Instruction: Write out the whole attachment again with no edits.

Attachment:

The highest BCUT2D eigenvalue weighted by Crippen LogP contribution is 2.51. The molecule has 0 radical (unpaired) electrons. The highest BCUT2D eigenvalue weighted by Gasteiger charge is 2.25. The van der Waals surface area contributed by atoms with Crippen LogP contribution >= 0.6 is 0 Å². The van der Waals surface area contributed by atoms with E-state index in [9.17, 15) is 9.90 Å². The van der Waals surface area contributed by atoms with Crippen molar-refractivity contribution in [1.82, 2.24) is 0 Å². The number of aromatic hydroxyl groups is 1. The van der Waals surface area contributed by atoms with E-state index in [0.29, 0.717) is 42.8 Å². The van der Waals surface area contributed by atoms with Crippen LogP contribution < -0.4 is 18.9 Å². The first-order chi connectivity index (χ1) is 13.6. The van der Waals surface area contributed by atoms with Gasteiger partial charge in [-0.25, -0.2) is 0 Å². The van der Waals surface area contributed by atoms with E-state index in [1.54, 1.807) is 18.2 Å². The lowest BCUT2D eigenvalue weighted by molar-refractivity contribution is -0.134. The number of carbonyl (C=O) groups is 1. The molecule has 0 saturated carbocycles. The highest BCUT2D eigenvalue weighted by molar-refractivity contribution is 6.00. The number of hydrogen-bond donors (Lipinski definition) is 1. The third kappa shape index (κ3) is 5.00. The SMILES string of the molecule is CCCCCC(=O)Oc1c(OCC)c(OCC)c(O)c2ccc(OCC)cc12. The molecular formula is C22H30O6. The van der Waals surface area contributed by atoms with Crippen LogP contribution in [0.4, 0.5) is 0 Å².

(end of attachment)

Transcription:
The highest BCUT2D eigenvalue weighted by Crippen LogP contribution is 2.51. The molecule has 0 radical (unpaired) electrons. The highest BCUT2D eigenvalue weighted by Gasteiger charge is 2.25. The van der Waals surface area contributed by atoms with Crippen LogP contribution >= 0.6 is 0 Å². The van der Waals surface area contributed by atoms with E-state index in [9.17, 15) is 9.90 Å². The van der Waals surface area contributed by atoms with Crippen molar-refractivity contribution in [1.82, 2.24) is 0 Å². The number of aromatic hydroxyl groups is 1. The van der Waals surface area contributed by atoms with E-state index in [0.29, 0.717) is 42.8 Å². The van der Waals surface area contributed by atoms with Crippen LogP contribution < -0.4 is 18.9 Å². The first-order chi connectivity index (χ1) is 13.6. The van der Waals surface area contributed by atoms with Gasteiger partial charge in [-0.25, -0.2) is 0 Å². The van der Waals surface area contributed by atoms with E-state index in [1.54, 1.807) is 18.2 Å². The lowest BCUT2D eigenvalue weighted by molar-refractivity contribution is -0.134. The number of carbonyl (C=O) groups is 1. The molecule has 0 saturated carbocycles. The highest BCUT2D eigenvalue weighted by molar-refractivity contribution is 6.00. The number of hydrogen-bond donors (Lipinski definition) is 1. The third kappa shape index (κ3) is 5.00. The SMILES string of the molecule is CCCCCC(=O)Oc1c(OCC)c(OCC)c(O)c2ccc(OCC)cc12. The molecular formula is C22H30O6. The van der Waals surface area contributed by atoms with Crippen LogP contribution in [0.4, 0.5) is 0 Å².